Survival Sally and Diane were visiting with one another while their husbands were out.
“It sounds like somebody more talented than Schroeder the cat is at the piano in the next room, Diane,” said Survival Sally.
“Oh, yes. Jenny’s been taking piano lessons for some time now and really loves playing,” Diane said.
“That’s wonderful. You know, music students develop a part of their brain that many of us don’t. They can also be quite good at math,” Sally said.
“I hope so. I was never very good at math.”
“Me either,” Sally said. “Speaking of music, Diane, have you thought how important it would be to have musical instruments on hand in a survival situation, such as during a winter storm?”
“That’s a good idea, Sally,” said Diane. “When I was growing up, we used to play games with my cousins or put jigsaw puzzles together when we had snow days and couldn’t go to school. Once a few of us girls even tried putting on our own play. We fixed popcorn and apples for our folks to eat while they watched us perform. Of course, that was before computers.”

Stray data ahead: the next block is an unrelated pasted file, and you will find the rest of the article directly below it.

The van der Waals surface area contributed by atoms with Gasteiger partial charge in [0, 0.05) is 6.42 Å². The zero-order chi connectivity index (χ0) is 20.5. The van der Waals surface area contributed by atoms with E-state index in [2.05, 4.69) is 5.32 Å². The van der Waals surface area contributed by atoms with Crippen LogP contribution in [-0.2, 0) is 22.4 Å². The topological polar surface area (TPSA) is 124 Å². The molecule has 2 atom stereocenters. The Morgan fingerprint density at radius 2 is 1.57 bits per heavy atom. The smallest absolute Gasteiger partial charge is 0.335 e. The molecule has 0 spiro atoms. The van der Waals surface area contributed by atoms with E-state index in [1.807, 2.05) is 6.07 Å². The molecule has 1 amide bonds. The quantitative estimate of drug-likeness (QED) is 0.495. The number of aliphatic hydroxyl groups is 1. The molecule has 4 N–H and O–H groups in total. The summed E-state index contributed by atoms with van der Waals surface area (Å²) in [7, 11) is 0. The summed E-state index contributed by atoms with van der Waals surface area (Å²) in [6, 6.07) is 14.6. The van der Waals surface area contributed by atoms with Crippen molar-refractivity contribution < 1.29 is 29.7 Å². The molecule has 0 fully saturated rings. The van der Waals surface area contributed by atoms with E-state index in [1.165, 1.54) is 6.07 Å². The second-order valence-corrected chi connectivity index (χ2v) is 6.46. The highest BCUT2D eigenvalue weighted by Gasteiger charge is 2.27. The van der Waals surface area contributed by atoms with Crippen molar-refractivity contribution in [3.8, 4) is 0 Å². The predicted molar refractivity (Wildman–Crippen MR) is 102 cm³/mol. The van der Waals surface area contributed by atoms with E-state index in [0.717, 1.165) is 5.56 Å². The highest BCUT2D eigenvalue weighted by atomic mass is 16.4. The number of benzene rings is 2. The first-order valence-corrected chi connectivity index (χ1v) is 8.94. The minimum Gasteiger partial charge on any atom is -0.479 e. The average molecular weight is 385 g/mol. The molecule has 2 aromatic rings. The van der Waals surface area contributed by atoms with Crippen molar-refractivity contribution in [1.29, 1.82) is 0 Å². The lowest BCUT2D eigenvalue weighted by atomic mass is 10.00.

“Yes, but computers need electricity to function, and there may be times when it won’t be there. Even batteries need replaced or recharged when they’re used a lot, too. I’m all for the old fashioned forms of entertainment. They’re not only a good diversion, but you can develop some togetherness.”
“Yes, and that can be pretty important in a tough situation. Besides, it just sounds like fun!” Diane said with a bright smile.
“It would be a good idea to havd some small musical instruments and games, including cards, in any kind of preparedness stash you choose to set aside. Call it Operation Happy Notes for your family.”